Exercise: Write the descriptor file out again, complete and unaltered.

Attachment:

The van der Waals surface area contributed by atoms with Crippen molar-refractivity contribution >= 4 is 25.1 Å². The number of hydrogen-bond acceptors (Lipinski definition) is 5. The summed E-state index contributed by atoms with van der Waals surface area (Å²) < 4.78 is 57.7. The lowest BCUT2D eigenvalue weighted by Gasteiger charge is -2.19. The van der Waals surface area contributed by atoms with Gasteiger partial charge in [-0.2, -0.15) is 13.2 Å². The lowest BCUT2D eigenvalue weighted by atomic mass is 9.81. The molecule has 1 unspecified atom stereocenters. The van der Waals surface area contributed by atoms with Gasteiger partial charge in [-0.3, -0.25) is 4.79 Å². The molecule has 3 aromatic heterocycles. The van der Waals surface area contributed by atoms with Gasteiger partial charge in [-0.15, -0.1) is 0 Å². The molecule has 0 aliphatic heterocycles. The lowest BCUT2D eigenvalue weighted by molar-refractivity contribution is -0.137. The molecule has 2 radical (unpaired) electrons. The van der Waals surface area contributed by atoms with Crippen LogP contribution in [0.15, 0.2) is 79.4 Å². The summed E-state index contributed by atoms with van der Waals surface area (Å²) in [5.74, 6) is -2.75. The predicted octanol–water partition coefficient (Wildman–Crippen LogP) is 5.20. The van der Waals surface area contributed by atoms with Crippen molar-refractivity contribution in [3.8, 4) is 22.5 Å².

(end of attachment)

The van der Waals surface area contributed by atoms with Crippen molar-refractivity contribution >= 4 is 25.1 Å². The number of hydrogen-bond acceptors (Lipinski definition) is 5. The summed E-state index contributed by atoms with van der Waals surface area (Å²) < 4.78 is 57.7. The lowest BCUT2D eigenvalue weighted by Gasteiger charge is -2.19. The van der Waals surface area contributed by atoms with Gasteiger partial charge in [-0.2, -0.15) is 13.2 Å². The lowest BCUT2D eigenvalue weighted by atomic mass is 9.81. The molecule has 1 unspecified atom stereocenters. The van der Waals surface area contributed by atoms with Gasteiger partial charge in [-0.3, -0.25) is 4.79 Å². The molecule has 3 aromatic heterocycles. The van der Waals surface area contributed by atoms with Gasteiger partial charge in [-0.15, -0.1) is 0 Å². The molecule has 0 aliphatic heterocycles. The lowest BCUT2D eigenvalue weighted by molar-refractivity contribution is -0.137. The molecule has 2 radical (unpaired) electrons. The van der Waals surface area contributed by atoms with Crippen LogP contribution in [0.15, 0.2) is 79.4 Å². The summed E-state index contributed by atoms with van der Waals surface area (Å²) in [5.74, 6) is -2.75. The predicted octanol–water partition coefficient (Wildman–Crippen LogP) is 5.20. The van der Waals surface area contributed by atoms with Crippen molar-refractivity contribution in [3.8, 4) is 22.5 Å².